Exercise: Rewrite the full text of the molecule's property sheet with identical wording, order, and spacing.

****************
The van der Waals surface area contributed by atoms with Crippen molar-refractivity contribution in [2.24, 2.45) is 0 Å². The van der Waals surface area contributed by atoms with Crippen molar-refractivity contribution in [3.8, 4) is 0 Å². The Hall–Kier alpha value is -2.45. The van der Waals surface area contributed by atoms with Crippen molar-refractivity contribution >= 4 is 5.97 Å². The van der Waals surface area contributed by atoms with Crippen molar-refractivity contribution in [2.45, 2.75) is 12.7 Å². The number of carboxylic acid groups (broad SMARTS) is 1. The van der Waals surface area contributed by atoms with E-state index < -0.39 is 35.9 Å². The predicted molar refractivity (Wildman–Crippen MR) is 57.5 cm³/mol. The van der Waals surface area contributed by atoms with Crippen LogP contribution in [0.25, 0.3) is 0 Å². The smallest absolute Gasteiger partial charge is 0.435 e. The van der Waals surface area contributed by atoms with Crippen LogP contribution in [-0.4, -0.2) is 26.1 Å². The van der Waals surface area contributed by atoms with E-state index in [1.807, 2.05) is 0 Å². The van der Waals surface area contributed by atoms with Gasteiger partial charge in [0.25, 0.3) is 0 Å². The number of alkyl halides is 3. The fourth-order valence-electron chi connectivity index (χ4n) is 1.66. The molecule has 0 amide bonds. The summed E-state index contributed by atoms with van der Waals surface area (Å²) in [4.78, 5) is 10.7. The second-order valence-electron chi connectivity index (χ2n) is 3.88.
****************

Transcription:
The van der Waals surface area contributed by atoms with Crippen molar-refractivity contribution in [2.24, 2.45) is 0 Å². The van der Waals surface area contributed by atoms with Crippen molar-refractivity contribution in [3.8, 4) is 0 Å². The Hall–Kier alpha value is -2.45. The van der Waals surface area contributed by atoms with Crippen molar-refractivity contribution >= 4 is 5.97 Å². The van der Waals surface area contributed by atoms with Crippen molar-refractivity contribution in [2.45, 2.75) is 12.7 Å². The number of carboxylic acid groups (broad SMARTS) is 1. The van der Waals surface area contributed by atoms with E-state index < -0.39 is 35.9 Å². The predicted molar refractivity (Wildman–Crippen MR) is 57.5 cm³/mol. The van der Waals surface area contributed by atoms with Crippen LogP contribution in [0.25, 0.3) is 0 Å². The smallest absolute Gasteiger partial charge is 0.435 e. The van der Waals surface area contributed by atoms with Crippen LogP contribution in [-0.4, -0.2) is 26.1 Å². The van der Waals surface area contributed by atoms with E-state index in [1.807, 2.05) is 0 Å². The van der Waals surface area contributed by atoms with Gasteiger partial charge in [0.25, 0.3) is 0 Å². The number of alkyl halides is 3. The fourth-order valence-electron chi connectivity index (χ4n) is 1.66. The molecule has 0 amide bonds. The summed E-state index contributed by atoms with van der Waals surface area (Å²) in [4.78, 5) is 10.7. The second-order valence-electron chi connectivity index (χ2n) is 3.88.